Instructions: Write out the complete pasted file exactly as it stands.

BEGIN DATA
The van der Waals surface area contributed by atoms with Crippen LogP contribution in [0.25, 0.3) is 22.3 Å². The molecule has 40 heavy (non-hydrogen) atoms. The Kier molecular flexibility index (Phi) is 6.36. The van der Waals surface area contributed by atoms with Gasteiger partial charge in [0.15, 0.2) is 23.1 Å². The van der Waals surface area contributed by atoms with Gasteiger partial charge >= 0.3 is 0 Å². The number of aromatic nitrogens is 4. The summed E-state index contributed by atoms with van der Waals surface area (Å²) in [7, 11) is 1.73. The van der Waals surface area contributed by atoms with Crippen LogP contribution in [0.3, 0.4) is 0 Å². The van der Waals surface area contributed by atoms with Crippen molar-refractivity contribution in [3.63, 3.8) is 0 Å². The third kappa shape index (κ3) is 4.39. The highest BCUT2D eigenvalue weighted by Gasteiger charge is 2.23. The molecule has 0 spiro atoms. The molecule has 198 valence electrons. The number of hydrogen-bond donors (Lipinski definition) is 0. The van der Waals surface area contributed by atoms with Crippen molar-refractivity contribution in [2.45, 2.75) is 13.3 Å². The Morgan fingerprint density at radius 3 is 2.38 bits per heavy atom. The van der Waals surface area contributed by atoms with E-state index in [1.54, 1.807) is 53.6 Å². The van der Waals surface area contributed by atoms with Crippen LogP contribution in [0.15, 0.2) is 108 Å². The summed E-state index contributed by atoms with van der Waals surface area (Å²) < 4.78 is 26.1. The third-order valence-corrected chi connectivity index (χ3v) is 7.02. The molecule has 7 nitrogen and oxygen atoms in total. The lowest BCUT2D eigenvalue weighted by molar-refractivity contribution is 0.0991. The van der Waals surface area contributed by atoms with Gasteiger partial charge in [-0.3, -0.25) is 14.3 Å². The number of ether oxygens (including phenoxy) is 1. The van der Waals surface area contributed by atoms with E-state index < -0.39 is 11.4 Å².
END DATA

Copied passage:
The van der Waals surface area contributed by atoms with Crippen LogP contribution in [0.25, 0.3) is 22.3 Å². The molecule has 40 heavy (non-hydrogen) atoms. The Kier molecular flexibility index (Phi) is 6.36. The van der Waals surface area contributed by atoms with Gasteiger partial charge in [0.15, 0.2) is 23.1 Å². The van der Waals surface area contributed by atoms with Gasteiger partial charge >= 0.3 is 0 Å². The number of aromatic nitrogens is 4. The summed E-state index contributed by atoms with van der Waals surface area (Å²) in [7, 11) is 1.73. The van der Waals surface area contributed by atoms with Crippen LogP contribution in [0.3, 0.4) is 0 Å². The van der Waals surface area contributed by atoms with Crippen molar-refractivity contribution in [3.63, 3.8) is 0 Å². The third kappa shape index (κ3) is 4.39. The highest BCUT2D eigenvalue weighted by Gasteiger charge is 2.23. The molecule has 0 spiro atoms. The molecule has 198 valence electrons. The number of hydrogen-bond donors (Lipinski definition) is 0. The van der Waals surface area contributed by atoms with Crippen molar-refractivity contribution in [2.45, 2.75) is 13.3 Å². The Morgan fingerprint density at radius 3 is 2.38 bits per heavy atom. The van der Waals surface area contributed by atoms with E-state index in [1.54, 1.807) is 53.6 Å². The van der Waals surface area contributed by atoms with Crippen LogP contribution in [0.15, 0.2) is 108 Å². The summed E-state index contributed by atoms with van der Waals surface area (Å²) < 4.78 is 26.1. The third-order valence-corrected chi connectivity index (χ3v) is 7.02. The molecule has 7 nitrogen and oxygen atoms in total. The lowest BCUT2D eigenvalue weighted by molar-refractivity contribution is 0.0991. The van der Waals surface area contributed by atoms with Gasteiger partial charge in [-0.3, -0.25) is 14.3 Å². The number of ether oxygens (including phenoxy) is 1. The van der Waals surface area contributed by atoms with E-state index < -0.39 is 11.4 Å².